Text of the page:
This section is from the book "The Manufacture Of Boots And Shoes: Being A Modern Treatise Of All The Processes Of Making And Manufacturing Footgear", by F. Y. Golding. Also available from Amazon: The Manufacture Of Boots And Shoes.
Take a forme or surface-area pattern of the shoe last it is desired to make a standard for, and lay it on a sheet of suitable paper above a horizontal line, AB, Fig. 120, - the seat of the forme being distanced from the line AB equal to the height of heel the last will carry (refer Fig. 116). Trace the outline of the forme. To fix the height of the back of the shoe will be the next step. There are several rules for determining this amount. A good rule is first to fix the stiffening, or counter height, which may be done either by taking a proportion of the length of the last,* or by using a ratio to the instep-girth. The latter rule has advantages to recommend it. One-fifth of the entire instep-measurement may be used and located from the corner of the forme, as C, Fig. 120. The height of the back above C for this ratio will be 7/9 in. This will give D. Join DT. From T measure a distance along TD, 1/3 in. less than TS, so as to ensure the "draft" or tension at the top of the shoe in its relation to the bottom edge (see X, Fig. 120). From X, along the line DT, mark, for size 4 adult, 42/9 in and obtain E. Through E, at right angles to DT, draw EK. From K to 0 make a suitable curve, and from 0 to X another curve, keeping it as straight as possible consistent with the style required. The line of the front of the shoe that passes from K to V should be nearly straight, as shown in Fig. 120. To complete, add lasting-over allowance, and cut out.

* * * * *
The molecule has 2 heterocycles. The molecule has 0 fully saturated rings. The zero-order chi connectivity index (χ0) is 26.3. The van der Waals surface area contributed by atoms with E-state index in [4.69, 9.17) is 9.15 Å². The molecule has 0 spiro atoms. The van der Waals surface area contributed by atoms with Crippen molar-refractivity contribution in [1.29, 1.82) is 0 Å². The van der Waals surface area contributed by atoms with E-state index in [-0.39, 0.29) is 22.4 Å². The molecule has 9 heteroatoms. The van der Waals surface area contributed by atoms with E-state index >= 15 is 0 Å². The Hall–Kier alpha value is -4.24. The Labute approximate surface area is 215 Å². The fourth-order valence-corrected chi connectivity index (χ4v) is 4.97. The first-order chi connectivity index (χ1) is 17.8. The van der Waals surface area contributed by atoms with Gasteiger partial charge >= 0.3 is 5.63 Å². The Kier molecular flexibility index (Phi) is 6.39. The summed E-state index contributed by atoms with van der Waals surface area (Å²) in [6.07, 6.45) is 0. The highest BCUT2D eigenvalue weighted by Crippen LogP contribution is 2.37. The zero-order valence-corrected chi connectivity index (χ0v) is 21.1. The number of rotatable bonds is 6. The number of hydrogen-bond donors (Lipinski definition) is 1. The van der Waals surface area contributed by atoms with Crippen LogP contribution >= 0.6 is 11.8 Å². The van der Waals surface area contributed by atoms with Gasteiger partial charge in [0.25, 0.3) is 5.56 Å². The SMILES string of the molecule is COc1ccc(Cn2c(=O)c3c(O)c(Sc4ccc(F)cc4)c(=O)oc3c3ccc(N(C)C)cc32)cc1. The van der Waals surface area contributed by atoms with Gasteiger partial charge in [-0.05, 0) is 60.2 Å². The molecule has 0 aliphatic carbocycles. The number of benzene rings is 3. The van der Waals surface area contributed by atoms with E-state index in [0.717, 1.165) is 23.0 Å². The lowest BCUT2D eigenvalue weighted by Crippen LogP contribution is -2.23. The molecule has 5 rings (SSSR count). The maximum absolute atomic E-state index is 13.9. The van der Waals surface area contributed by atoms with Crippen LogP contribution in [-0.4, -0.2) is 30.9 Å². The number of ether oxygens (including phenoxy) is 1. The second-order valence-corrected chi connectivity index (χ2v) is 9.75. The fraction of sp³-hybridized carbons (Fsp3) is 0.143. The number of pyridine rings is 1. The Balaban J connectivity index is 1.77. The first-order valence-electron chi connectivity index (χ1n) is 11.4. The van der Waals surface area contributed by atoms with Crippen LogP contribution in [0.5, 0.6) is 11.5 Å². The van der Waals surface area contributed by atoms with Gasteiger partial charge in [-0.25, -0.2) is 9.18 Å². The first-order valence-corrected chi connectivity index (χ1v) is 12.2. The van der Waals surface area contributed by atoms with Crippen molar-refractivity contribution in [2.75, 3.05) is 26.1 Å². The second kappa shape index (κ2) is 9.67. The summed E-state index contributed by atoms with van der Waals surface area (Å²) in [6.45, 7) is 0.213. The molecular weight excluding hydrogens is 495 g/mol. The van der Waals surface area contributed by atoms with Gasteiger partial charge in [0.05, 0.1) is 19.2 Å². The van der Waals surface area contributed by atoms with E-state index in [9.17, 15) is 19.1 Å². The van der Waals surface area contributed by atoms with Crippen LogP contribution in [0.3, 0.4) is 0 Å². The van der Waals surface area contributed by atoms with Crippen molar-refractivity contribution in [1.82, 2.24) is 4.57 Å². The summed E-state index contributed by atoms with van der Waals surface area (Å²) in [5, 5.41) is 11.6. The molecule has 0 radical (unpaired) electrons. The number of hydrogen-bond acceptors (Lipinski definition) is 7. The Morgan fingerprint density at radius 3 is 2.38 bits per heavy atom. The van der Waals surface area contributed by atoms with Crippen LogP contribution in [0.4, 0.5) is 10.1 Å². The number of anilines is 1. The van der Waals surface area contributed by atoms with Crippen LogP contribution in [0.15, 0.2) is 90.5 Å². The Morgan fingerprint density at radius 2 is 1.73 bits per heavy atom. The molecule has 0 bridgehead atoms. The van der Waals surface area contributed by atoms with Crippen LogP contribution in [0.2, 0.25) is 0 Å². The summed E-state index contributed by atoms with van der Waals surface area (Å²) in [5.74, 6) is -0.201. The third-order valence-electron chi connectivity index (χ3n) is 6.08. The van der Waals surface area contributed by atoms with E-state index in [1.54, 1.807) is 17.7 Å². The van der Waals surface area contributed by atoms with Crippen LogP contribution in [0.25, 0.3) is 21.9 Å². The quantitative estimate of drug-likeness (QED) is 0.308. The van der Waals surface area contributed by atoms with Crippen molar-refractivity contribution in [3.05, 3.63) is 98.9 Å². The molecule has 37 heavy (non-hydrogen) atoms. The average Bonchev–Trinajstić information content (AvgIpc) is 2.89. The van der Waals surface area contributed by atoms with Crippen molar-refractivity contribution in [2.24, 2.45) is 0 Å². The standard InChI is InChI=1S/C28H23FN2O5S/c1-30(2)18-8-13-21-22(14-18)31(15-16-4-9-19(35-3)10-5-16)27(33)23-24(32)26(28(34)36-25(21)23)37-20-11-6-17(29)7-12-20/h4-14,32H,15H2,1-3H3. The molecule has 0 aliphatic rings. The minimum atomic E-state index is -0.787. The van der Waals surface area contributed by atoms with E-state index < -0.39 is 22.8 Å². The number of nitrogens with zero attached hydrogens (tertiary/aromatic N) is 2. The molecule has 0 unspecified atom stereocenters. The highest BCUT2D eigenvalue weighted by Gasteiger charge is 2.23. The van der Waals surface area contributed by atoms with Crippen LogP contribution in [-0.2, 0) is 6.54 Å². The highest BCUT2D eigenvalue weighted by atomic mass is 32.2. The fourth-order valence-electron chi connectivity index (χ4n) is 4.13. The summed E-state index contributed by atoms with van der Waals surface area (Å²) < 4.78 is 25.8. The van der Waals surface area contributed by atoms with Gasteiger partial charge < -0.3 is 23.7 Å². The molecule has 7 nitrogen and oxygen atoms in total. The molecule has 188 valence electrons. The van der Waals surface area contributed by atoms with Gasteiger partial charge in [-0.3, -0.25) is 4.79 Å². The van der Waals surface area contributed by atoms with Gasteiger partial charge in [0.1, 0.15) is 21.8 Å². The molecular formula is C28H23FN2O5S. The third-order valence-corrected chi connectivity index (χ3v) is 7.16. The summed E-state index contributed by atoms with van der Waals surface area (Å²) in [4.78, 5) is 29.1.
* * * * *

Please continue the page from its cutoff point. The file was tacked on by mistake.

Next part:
* One-fifth of the last length is the basis of this rule, t If a lower shoe is desired, use 41/2 in.